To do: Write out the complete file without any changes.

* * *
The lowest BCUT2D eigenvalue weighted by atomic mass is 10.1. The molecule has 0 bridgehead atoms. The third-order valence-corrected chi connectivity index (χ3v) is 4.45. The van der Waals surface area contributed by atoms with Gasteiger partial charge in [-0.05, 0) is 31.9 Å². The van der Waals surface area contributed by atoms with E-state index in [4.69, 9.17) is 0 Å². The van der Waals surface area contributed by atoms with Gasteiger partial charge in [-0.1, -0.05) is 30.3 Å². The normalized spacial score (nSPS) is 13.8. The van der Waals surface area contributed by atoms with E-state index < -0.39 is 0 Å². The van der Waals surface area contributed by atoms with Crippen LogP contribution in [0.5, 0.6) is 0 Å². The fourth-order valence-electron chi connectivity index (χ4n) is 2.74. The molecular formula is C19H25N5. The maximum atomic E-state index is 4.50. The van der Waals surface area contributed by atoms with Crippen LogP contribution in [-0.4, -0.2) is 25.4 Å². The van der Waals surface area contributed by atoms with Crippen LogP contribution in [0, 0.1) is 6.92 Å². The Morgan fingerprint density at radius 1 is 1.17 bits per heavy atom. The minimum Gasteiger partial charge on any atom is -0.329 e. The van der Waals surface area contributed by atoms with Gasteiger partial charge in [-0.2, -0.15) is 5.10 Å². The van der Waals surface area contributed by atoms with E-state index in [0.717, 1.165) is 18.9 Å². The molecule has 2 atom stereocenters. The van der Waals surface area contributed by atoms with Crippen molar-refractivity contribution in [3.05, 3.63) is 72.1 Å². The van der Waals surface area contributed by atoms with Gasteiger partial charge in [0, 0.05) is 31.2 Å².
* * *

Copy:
The lowest BCUT2D eigenvalue weighted by atomic mass is 10.1. The molecule has 0 bridgehead atoms. The third-order valence-corrected chi connectivity index (χ3v) is 4.45. The van der Waals surface area contributed by atoms with Gasteiger partial charge in [-0.05, 0) is 31.9 Å². The van der Waals surface area contributed by atoms with E-state index in [4.69, 9.17) is 0 Å². The van der Waals surface area contributed by atoms with Gasteiger partial charge in [-0.1, -0.05) is 30.3 Å². The normalized spacial score (nSPS) is 13.8. The van der Waals surface area contributed by atoms with E-state index < -0.39 is 0 Å². The van der Waals surface area contributed by atoms with Crippen LogP contribution in [0.5, 0.6) is 0 Å². The fourth-order valence-electron chi connectivity index (χ4n) is 2.74. The molecular formula is C19H25N5. The maximum atomic E-state index is 4.50. The van der Waals surface area contributed by atoms with Crippen LogP contribution in [-0.4, -0.2) is 25.4 Å². The van der Waals surface area contributed by atoms with Crippen LogP contribution in [0, 0.1) is 6.92 Å². The Morgan fingerprint density at radius 1 is 1.17 bits per heavy atom. The minimum Gasteiger partial charge on any atom is -0.329 e. The van der Waals surface area contributed by atoms with Gasteiger partial charge in [-0.2, -0.15) is 5.10 Å². The van der Waals surface area contributed by atoms with E-state index in [0.717, 1.165) is 18.9 Å². The molecule has 2 atom stereocenters. The van der Waals surface area contributed by atoms with Crippen molar-refractivity contribution in [3.05, 3.63) is 72.1 Å². The van der Waals surface area contributed by atoms with Gasteiger partial charge in [0, 0.05) is 31.2 Å².